August 2021 Goals
01 August 2021

# First a review of July:

Break down of time:

• 2.5 hrs of writing (for blog)
• 6.5 hrs of study
• 25.5 hrs of game dev.

I failed to do any just for fun programming :(

I did however get 3500 impressions on my tweeting on Twitter! A massive growth and also a realisation I am doing twitter wrong.

Study was mostly revising linear algebra. Good fun.

So I hit the twitter goal and the game dev goal but not my other ones.

# What went right?

I think the hightlight is the little platform game I am working on. This was originally programmed in Rust but I found myself focussing on Rust too much when I really wanted to focus on Game Development. I rewrote the code in C++ using the RayLib library.

Again to not focus on code I restricted myself to not using the std library of C++. It meant I had to write some replacements but the advantage is I avoid the rabbit holes that dives into the std library can be. Fairly unexpectedly the first object I created that is already in the std library was an optional type, followed by a Memory Arena.

I don't currently think this is costing me much, well actually anything, in productivity. The added bonus of no allocations in the game loop (well at least in my code) is much easier to achieve.

No allocation means most data structures do not managed their own memory. I do not make use of any destructors. Well I guess I use atexit to ensure things are free-ed when the game exits.

This pretty much makes the data structures fairly dump. There are methods attached to them, so I am not using a C style of coding.

Exceptions are not being used. In a game as simple as this they just are not really needed, at least I have not found a reason to use them. Even though I don't like them I am not going out of my way to avoid them, just like basic runtime polymorphism. I will use them if it simplifies the code in an objective, global, way.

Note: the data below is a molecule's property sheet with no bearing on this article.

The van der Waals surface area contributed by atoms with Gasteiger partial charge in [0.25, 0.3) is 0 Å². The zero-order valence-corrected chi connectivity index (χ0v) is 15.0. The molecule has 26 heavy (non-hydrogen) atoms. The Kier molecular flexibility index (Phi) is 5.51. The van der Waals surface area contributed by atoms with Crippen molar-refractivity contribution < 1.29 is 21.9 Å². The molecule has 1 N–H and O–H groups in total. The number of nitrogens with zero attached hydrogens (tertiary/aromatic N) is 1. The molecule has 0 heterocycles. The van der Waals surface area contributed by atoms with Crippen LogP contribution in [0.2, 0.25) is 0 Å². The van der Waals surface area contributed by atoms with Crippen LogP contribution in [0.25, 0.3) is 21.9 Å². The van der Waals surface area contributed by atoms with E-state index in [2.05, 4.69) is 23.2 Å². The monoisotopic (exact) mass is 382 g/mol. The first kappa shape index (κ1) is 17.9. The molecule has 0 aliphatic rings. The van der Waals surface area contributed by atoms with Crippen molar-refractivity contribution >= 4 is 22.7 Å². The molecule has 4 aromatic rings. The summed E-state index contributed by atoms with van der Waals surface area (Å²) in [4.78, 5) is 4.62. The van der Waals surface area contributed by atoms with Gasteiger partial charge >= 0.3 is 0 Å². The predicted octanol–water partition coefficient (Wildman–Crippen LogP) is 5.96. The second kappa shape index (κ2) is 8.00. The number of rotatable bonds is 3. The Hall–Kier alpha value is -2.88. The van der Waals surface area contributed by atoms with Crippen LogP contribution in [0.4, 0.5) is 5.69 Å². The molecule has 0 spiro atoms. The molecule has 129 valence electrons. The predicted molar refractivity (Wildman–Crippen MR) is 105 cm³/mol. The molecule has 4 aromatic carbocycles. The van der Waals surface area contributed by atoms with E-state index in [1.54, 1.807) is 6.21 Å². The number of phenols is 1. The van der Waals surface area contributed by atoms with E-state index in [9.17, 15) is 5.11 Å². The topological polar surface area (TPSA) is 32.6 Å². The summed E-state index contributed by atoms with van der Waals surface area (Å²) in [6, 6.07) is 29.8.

I am using Raylib fairly minimally, really just as a hardware abstraction layer. That is I am writing my own little 2D physics system and pretty much everything else. It is good fun focussing on these problems and the simplicity feels refreshing.

A year or two ago I would have attempted this in C. C++ does have some object advantages. Function overloading the is open to extension, Sure _Generic in C allows function overloading but you are constrained defining overloads in one location

Operator overloading is also nice for math things. Again an extension in C gets you a long way but not quite as smoothly.

I won't continue as that should be a subject for a different blog post.

There is an actual work plan so this project is actually more organised than my usual attempts. Perhaps it will raise the chance of actually finishing it in a reasonable time frame.

# What went wrong?

Well nothing really or everything. The feeling of burn out that I mentioned last month probably reared it's head and lowered my productivity as measure in time. I am also training to do a fairly long run. This is eating into my free time like there is not tomorrow. It is fair to say I am/was quite out of shape and there is a 50% chance I won't make it round the course.

Training for a run saps my energy and doesn't leaving me wanting to study stuff in the evening. Hence the lower number of hours spent to that.

2.5 hrs of writing was spent trying to see if I could cover the RefTerm event. It was actually quite hard to do in a way that covered everything I wanted to say. On one hand it feels like a mini Mike Acton at CPPCon on the other hand people talked past each other so much I am not sure it really helped understanding. As the event is receding into the past I am not that motivated to finish the article. Just attempting to write it did encourage me to think fairly deeply (particularly while out running) so time was not wasted, just no tangible thing at the end of it.